Also, one can’t let Cal State Bakersfield exit the NIT without noting again what a terrific ride it went on over the past couple weeks. As an 8 seed that won three straight games on the road to get to NYC, the Roadrunners quite simply put themselves and the Western Athletic Conference on the map, and both bear watching in coming years. Even in defeat, CSUB did not back down and even out-rebounded bigger Tech. This is a team and a league that deserve more attention next year from TV networks.

Side Dishes:

  • More early departures for the NBA Draft were announced. Among those going pro are Duke’s Harry Giles, North Carolina State guard Dennis Smith and Xavier sophomore Edmond Sumner. All three have or will hire an agent and will not be returning to college. Giles had an injury-filled freshman year at Duke, while Sumner suffered a torn ACL in January. Smith was an electric freshman at N.C. State whose team had a disappointing year in the ACC.

Tonight’s Menu:

  • The CBI championship series resumes with the second game as Coastal Carolina is at Wyoming (9 p.m. Eastern, ESPNU). Nice of TV to play this at an appropriate hour in the Mountain Time Zone. The Chanticleers won the first game and need just one win to wrap it up, while the Cowboys try to send it to a third game back in Conway, S.C.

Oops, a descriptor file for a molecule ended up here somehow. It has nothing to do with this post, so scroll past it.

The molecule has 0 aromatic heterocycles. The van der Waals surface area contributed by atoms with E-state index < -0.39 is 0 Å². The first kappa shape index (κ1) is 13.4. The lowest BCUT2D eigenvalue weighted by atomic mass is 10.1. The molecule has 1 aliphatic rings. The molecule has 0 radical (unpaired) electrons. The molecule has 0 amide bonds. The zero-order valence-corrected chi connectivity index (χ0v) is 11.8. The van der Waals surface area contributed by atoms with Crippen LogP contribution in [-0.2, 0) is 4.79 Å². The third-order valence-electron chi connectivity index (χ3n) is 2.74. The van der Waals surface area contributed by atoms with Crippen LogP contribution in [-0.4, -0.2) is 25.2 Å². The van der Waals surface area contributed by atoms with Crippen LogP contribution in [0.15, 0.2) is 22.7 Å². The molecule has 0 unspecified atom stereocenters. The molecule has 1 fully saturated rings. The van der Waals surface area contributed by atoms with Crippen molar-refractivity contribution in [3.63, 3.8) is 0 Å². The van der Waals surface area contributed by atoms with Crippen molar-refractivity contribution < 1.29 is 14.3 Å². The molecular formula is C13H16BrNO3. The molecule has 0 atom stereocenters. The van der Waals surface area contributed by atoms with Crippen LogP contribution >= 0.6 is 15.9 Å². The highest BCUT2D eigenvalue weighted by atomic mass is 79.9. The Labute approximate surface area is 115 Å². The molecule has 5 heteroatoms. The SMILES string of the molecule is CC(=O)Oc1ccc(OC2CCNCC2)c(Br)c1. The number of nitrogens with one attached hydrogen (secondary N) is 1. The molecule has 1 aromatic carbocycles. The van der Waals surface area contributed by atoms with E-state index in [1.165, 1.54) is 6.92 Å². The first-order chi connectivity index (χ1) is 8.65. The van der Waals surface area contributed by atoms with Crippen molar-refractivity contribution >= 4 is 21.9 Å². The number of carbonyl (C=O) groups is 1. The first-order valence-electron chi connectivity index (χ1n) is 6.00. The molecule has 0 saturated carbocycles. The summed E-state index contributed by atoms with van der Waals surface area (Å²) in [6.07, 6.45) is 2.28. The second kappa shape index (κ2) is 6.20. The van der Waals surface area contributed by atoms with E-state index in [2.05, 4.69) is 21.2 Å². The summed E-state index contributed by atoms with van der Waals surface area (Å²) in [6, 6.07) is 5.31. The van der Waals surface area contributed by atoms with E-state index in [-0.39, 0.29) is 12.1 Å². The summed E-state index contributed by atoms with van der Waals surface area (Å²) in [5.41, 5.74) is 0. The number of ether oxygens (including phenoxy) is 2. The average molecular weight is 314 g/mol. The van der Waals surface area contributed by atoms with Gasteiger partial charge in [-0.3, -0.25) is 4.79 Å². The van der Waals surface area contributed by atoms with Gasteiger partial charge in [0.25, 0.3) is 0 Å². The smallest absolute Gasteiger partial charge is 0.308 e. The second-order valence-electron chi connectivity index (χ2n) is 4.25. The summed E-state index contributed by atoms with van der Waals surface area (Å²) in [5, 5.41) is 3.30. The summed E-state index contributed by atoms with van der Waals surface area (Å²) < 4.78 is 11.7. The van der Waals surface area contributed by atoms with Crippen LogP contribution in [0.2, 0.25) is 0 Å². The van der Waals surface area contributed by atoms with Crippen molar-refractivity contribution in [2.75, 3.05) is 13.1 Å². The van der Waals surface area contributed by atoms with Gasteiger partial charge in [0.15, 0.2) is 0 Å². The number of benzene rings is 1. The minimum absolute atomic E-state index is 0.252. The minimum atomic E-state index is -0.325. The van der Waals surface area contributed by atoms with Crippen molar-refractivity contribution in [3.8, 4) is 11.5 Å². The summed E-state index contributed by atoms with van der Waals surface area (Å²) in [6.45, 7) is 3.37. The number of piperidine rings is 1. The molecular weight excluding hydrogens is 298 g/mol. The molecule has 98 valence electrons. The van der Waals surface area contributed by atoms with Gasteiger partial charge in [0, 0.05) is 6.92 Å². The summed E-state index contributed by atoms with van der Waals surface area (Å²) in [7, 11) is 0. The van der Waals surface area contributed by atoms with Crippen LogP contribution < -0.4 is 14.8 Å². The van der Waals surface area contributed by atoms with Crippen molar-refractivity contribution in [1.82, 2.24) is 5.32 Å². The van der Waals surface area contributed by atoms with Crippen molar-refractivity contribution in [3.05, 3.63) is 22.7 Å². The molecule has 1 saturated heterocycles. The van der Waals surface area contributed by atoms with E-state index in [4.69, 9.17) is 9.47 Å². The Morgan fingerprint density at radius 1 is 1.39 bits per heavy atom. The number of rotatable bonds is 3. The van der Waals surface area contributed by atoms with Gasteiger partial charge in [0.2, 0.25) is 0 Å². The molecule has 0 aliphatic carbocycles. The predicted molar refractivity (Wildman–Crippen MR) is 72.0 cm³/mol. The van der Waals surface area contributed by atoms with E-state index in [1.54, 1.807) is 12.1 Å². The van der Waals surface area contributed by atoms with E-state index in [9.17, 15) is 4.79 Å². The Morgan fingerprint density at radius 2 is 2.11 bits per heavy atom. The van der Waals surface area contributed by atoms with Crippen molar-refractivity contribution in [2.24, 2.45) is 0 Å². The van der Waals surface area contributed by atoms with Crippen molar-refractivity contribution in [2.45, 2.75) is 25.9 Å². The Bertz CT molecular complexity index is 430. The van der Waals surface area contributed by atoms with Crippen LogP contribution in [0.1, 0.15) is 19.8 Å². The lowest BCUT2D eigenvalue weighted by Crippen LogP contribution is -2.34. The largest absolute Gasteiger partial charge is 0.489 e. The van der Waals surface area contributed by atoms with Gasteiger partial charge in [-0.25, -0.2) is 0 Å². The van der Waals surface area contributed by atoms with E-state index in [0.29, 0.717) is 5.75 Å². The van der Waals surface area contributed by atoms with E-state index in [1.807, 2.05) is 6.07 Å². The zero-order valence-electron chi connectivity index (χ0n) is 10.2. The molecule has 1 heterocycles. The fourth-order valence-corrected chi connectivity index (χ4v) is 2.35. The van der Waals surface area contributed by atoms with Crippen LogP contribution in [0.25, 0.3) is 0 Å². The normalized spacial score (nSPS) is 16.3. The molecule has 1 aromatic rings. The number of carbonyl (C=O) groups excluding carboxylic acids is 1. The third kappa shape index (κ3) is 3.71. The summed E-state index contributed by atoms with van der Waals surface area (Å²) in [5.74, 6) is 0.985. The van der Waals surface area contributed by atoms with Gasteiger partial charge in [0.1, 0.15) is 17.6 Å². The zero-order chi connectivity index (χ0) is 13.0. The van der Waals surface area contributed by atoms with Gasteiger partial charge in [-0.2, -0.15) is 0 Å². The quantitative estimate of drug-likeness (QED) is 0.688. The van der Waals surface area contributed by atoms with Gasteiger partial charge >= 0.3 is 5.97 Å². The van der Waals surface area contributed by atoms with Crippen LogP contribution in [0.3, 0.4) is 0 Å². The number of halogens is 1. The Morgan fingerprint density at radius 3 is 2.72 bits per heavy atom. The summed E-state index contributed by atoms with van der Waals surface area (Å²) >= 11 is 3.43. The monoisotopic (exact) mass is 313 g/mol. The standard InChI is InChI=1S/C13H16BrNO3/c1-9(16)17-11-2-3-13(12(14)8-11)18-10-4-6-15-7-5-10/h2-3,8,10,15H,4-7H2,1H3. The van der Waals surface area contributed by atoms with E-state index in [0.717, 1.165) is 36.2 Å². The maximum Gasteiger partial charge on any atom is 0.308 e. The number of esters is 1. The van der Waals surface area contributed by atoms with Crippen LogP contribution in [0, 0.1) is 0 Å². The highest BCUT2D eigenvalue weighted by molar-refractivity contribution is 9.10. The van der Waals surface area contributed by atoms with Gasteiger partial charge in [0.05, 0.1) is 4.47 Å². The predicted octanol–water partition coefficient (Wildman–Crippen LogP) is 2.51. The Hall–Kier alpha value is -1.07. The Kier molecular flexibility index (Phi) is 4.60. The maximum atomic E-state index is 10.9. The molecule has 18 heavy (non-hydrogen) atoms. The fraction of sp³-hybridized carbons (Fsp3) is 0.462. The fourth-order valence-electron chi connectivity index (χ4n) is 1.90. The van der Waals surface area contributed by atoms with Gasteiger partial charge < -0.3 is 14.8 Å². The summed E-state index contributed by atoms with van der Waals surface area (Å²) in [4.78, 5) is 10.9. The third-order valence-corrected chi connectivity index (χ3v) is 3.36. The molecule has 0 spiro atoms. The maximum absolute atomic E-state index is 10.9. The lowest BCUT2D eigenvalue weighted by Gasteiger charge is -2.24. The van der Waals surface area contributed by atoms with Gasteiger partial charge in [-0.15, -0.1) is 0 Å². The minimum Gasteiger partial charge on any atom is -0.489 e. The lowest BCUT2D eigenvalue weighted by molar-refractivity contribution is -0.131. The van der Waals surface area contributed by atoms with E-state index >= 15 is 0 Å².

• The CIT semifinals also take place. Texas A&M-Corpus Christi is at Maryland-Baltimore County in the first game (7 p.m., CBSSN), while the second has St. Peter’s hosting Furman (9 p.m., CBSSN), with Bob Richey making his debut as the Paladins’ interim coach after Niko Medved left for Drake.

Enjoy your Wednesday.

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Hoopville Archives

College Basketball Tonight

We hope you enjoyed COLLEGE BASKETBALL TONIGHT during the 2016 NCAA Tournament. COLLEGE BASKETBALL TONIGHT is a comprehensive look at the NCAA Tournament hosted by veteran college basketball broadcaster Ted Sarandis, along with co-hosts Mike Jarvis and Terry O'Connor, both former Division I coaches. It also included many great guests, including Hoopville's own Phil Kasiecki.

The show aired on AM 710 WOR in New York City on Sunday evenings starting with Selection Sunday and running through the NCAA Tournament.

Here are links to the shows:

March 13, 2016 - First hour | Second hour

March 20, 2016 - First hour | Second hour

March 27, 2016 - First hour | Second hour

April 3, 2016 - First hour | Second hour

Everybody Needs a Head Coach

Former college basketball coach Mike Jarvis has a new book out, Everybody Needs a Head Coach.

"As you read this book, I hope that Coach Jarvis' experiences inspire you to find your purpose in life."
-Patrick Ewing, NBA Hall of Fame center

"Mike Jarvis' is one of my special friends. I am so pleased that he has taken the time to write this fabulous book."
-Mike Krzyzewski, Five-time NCAA championship head coach, Duke Blue Devils

"In reading this book, I can see that Mike hasn't lost his edge or his purpose. Readers should take a look at what he has to say."
-Jim Calhoun, Three-time NCAA champion, UConn Men's basketball

Review on Hoopville coming soon!

Coaching Changes

The coaching carousel is moving. Keep track of the latest coaching changes right here on Hoopville.